I am going to vary off the usual topics today for the purpose of making some comments on events that took place this past weekend.
First, I want to mention Mother's Day. If you have a mother, I hope you recognized her contribution to your life. My mom has had so many positive influences in forming who I am today. Though my mom is now 81 and I am comfortably in middle age, I am still buoyed by her smile, her cheerful voice, and her enthusiasm that greets me every time we meet or we talk on the phone. I know that no matter how others may feel about me at the time, I can count on my mom to be in my corner. That is immensely comforting.
At our church, we did the traditional thing of honoring mothers on Mother's Day. Included in this ceremony was a tea bag with a quote from Eleanor Roosevelt: Women are like tea. You don't know how strong they are until they get in hot water. There is a lot of truth in that, I must say. So, hats off to mothers everywhere. You really have more influence in the world that many of us believe -- until we stop and think about all you have done for us.
Second, on a related topic, I also had some experiences with my kids this past weekend that are worth sharing. On Friday evening, my wife and I went to beautiful Atlantic, Iowa, for the southwest Iowa large group music festival. The folks in Atlantic have a wonderful, pristine town with nice people. It is worth the stop off of Interstate 80 just to drive through their community. You can sense a lot of commitment and community involvement there.
We witnessed several groups performing, including our daughter's group from St. Albert and our son's group from Treynor. All of these kids were immensely focused and enthusiastic about their music. They all put in long hours, and their directors (Mr. Spann and Mr. Jensen, respectively) and their accompanists (the lovely and capable Mrs. Schmitt and Mrs. Stephany) have such immense talent that they dedicate so thoughtfully and thoroughly to these kids. If you have a moment when you think the next generation is going the wrong direction, go attend a music concert at your local high school. You may be right about some kids, but these kids involved in music are making steps in the right direction.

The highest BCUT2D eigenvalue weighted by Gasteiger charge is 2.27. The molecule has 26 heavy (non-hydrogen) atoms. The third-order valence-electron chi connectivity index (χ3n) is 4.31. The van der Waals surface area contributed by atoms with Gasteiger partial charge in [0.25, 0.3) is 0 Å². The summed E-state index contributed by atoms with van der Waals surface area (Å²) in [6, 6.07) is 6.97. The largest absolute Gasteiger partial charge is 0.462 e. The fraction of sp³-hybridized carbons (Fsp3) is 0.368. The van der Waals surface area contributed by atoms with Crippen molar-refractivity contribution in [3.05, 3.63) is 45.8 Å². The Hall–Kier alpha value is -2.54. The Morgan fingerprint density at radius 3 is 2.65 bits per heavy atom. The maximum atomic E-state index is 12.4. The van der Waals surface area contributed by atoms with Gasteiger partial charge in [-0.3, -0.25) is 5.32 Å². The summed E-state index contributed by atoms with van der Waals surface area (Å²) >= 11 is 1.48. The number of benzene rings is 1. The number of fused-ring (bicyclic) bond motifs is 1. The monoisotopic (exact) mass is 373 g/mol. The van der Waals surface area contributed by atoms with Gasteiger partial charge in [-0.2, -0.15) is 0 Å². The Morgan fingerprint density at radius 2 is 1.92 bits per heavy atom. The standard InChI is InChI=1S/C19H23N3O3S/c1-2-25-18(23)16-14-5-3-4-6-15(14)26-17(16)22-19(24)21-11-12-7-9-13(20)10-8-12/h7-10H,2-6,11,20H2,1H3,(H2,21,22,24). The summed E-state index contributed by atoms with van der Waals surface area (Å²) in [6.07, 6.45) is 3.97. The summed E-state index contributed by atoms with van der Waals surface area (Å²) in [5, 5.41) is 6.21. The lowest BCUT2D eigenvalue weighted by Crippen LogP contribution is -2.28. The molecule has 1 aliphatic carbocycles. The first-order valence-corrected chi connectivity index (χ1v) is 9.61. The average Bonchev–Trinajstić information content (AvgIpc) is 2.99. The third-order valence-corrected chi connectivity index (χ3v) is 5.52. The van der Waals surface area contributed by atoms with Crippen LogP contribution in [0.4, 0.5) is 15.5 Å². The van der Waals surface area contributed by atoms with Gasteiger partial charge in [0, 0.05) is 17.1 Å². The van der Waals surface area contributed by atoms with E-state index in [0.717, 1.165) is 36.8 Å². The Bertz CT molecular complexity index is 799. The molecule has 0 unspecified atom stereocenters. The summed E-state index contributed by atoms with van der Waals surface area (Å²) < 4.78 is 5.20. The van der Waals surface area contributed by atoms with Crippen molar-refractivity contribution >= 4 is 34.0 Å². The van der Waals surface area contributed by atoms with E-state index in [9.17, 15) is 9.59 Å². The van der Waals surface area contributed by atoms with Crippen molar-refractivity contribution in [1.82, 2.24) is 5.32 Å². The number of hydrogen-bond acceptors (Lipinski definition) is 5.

Like most athletes, many of the students involved in high school music programs are not bound for professional careers in music. A few stars like Mr. Spann (who incidentally taught my son's director, Mr. Jensen, when he was a cub) will go on to long careers in teaching, while still others may go on to be performers in other capacities. However, most will simply go on to study other things that will ultimately for the basis for their work. But they will do so with the richness of the soul that comes from learning something about music, and the commitment to excellence in small things that this study engenders. My hat is also off to people like Mr. Spann and Mr. Jensen, and those who help them kindle a flame for truth and beauty in young people. These people are doing phenomenal good and they deserve more recognition for it.
Thanks for bearing with me on this digression.